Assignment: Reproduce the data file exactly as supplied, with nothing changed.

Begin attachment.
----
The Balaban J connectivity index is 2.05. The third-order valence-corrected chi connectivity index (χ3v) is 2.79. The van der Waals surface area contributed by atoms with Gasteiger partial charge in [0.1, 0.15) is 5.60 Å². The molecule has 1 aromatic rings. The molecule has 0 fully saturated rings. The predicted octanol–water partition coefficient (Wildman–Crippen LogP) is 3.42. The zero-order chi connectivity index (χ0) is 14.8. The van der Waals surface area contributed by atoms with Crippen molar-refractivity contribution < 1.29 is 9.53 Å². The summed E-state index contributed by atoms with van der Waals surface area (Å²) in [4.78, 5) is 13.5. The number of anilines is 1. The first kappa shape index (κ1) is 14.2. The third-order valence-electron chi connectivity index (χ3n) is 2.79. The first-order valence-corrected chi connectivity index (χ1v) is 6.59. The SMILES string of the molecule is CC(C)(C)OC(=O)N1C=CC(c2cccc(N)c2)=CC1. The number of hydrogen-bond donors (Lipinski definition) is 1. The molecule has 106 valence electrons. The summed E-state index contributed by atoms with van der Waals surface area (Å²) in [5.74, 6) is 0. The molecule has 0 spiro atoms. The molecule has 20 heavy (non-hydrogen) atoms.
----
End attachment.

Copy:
The Balaban J connectivity index is 2.05. The third-order valence-corrected chi connectivity index (χ3v) is 2.79. The van der Waals surface area contributed by atoms with Gasteiger partial charge in [0.1, 0.15) is 5.60 Å². The molecule has 1 aromatic rings. The molecule has 0 fully saturated rings. The predicted octanol–water partition coefficient (Wildman–Crippen LogP) is 3.42. The zero-order chi connectivity index (χ0) is 14.8. The van der Waals surface area contributed by atoms with Crippen molar-refractivity contribution < 1.29 is 9.53 Å². The summed E-state index contributed by atoms with van der Waals surface area (Å²) in [4.78, 5) is 13.5. The number of anilines is 1. The first kappa shape index (κ1) is 14.2. The third-order valence-electron chi connectivity index (χ3n) is 2.79. The first-order valence-corrected chi connectivity index (χ1v) is 6.59. The SMILES string of the molecule is CC(C)(C)OC(=O)N1C=CC(c2cccc(N)c2)=CC1. The number of hydrogen-bond donors (Lipinski definition) is 1. The molecule has 106 valence electrons. The summed E-state index contributed by atoms with van der Waals surface area (Å²) in [5.74, 6) is 0. The molecule has 0 spiro atoms. The molecule has 20 heavy (non-hydrogen) atoms.